The opening sequence is very brave, we see the people who later on have to be the film’s ‘heroes’ in their worst light. As they circle around Sam on their bikes, dismount and form a line in front of her, looking really menacing in their outfits, before they cruelly mug her, even to the point of taking a ring which obviously means a great deal to her, the tone is very menacing. I must admit, as we then follow the hoodies, rather than Sam, I wasn’t sure as if I was going to enjoy the movie, especially as I couldn’t understand much of what the kids were saying, and also because Nick Frost’s presence in a movie normally indicates these days that it’s going to be poor [i,e.Paul, The Boat That Rocked]. However, we soon get into the encounter with the monster in the park and after that the film is a terrific thrill ride, moving at a furious pace. Cornish delivers some really exciting sequences with his tiny budget, such a couple of the characters are trapped in a police van, and even some actual horror-they are two moments when characters see the creatures outside a window which are genuinely frightening, plus a few other bits here and there. He also adroitly mixes in humour, sometimes using it at the same time as the more intense stuff, such as one kid who spends most of the film trapped in a skip, or when the gang, taking flight in the police van, crash into a car……….one which happens to be driven by their gangster ‘boss’. The film never goes too far in one direction though, it’s all balanced perfectly, in a way that makes me wonder why more films these days can’t do this! Sentimentality is mostly avoided but the final scene is quite rousing, and, you know what, it works superbly.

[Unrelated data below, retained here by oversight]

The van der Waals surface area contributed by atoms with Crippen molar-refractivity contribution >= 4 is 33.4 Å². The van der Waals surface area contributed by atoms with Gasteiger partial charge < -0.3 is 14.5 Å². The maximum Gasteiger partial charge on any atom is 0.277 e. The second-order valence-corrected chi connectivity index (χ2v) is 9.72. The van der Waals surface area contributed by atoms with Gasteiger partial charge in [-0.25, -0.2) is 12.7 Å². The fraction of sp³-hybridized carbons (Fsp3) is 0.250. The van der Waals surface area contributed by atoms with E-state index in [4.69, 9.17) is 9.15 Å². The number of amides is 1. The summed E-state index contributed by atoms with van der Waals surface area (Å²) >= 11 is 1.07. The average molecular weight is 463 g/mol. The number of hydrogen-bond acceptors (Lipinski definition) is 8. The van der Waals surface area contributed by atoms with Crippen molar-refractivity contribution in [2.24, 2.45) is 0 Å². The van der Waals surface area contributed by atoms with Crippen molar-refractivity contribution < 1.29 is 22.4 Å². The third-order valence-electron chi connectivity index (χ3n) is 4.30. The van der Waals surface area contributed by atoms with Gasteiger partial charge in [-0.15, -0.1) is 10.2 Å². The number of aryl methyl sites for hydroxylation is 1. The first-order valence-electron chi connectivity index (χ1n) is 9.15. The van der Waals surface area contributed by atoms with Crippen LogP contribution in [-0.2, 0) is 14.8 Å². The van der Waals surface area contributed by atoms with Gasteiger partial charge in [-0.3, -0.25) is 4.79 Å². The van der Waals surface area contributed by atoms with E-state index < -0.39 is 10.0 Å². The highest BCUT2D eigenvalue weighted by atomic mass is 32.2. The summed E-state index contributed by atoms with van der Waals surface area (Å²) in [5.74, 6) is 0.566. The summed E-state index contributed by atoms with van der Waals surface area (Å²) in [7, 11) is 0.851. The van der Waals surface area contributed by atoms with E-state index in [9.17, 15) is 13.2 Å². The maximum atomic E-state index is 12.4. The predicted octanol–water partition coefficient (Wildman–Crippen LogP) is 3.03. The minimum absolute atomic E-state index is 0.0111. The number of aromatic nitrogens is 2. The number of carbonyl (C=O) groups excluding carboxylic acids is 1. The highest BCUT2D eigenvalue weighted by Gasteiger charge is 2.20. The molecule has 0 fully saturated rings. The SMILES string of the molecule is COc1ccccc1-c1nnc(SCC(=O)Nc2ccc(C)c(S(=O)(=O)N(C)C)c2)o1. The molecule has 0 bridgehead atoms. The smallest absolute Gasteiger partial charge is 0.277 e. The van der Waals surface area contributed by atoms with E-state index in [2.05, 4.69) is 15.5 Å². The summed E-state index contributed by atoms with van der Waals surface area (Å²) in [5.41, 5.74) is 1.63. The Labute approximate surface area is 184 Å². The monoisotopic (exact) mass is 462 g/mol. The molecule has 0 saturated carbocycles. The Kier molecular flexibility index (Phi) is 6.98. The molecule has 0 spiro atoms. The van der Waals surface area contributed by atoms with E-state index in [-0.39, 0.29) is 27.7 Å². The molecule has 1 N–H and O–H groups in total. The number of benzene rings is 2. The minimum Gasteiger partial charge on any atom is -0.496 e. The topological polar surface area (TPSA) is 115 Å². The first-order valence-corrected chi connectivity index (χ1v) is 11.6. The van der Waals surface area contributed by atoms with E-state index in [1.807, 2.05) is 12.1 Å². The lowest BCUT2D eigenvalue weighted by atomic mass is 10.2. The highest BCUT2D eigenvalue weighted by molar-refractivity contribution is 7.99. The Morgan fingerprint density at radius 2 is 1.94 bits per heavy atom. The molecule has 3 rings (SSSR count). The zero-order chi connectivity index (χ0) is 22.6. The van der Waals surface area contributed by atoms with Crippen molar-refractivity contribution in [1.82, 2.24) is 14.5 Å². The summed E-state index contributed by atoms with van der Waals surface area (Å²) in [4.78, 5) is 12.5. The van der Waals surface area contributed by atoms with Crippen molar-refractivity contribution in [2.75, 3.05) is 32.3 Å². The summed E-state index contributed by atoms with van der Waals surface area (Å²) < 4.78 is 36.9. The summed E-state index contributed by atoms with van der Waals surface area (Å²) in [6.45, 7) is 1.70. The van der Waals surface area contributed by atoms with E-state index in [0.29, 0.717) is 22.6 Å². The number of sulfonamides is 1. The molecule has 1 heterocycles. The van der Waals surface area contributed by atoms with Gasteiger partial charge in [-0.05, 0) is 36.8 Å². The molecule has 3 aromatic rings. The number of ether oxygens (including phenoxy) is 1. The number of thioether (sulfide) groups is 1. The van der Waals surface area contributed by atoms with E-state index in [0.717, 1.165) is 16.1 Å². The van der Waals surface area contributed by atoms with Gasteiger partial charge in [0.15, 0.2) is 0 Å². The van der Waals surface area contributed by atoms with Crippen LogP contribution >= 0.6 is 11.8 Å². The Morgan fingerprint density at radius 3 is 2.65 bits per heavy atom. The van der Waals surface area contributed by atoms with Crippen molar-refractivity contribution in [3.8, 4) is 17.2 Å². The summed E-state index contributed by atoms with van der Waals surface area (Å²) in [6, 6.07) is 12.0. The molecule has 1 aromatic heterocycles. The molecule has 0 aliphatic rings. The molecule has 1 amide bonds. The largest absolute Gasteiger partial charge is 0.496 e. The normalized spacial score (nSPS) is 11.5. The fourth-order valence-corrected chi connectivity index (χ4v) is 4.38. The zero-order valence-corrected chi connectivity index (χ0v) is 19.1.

I mentioned earlier about the language and need to mention it again because it is a big part of the film and seems to have put a lot of people off. The kids talk in what I can best describe as a mixture of Cockney and Jamaican, and there are so many odd phrases and terms that at times it is hard to understand what they mean. However, it really helps things seems authentic-after all, this is how hoodies talk, and I applaud the bravery in doing this, at the expense of some coherence. The actual portrayal of the kids is really well balanced-it doesn’t shy away from their crime and drug filled lives, but still shows them as real people who have good and bad points. There’s a brilliant sequence where we see all the main kids, in turn, briefly going to their respective homes to get weapons and then going out again. Each one has a lone parent [or possibly grandparent in one case] whose respective attitudes speak volumes in scenes that only last a few seconds. There’s plenty of social comment elsewhere, some of it of the humorous kind, such as when the kids can’t understand why Sam wants to move away, asking what’s wrong with the area. I also loved the dialogue in another scene where Sam says “I don’t want to get mixed up in this f******g gang warfare bullshit” and Moses replies “This isn’t about gangs………..or drugs, or rap music, or video games”. None of this is overdone, and a lot of the time it’s quite subtle, but it shows that the script has been written with intelligence, even in a film that many other writers would have said didn’t require it.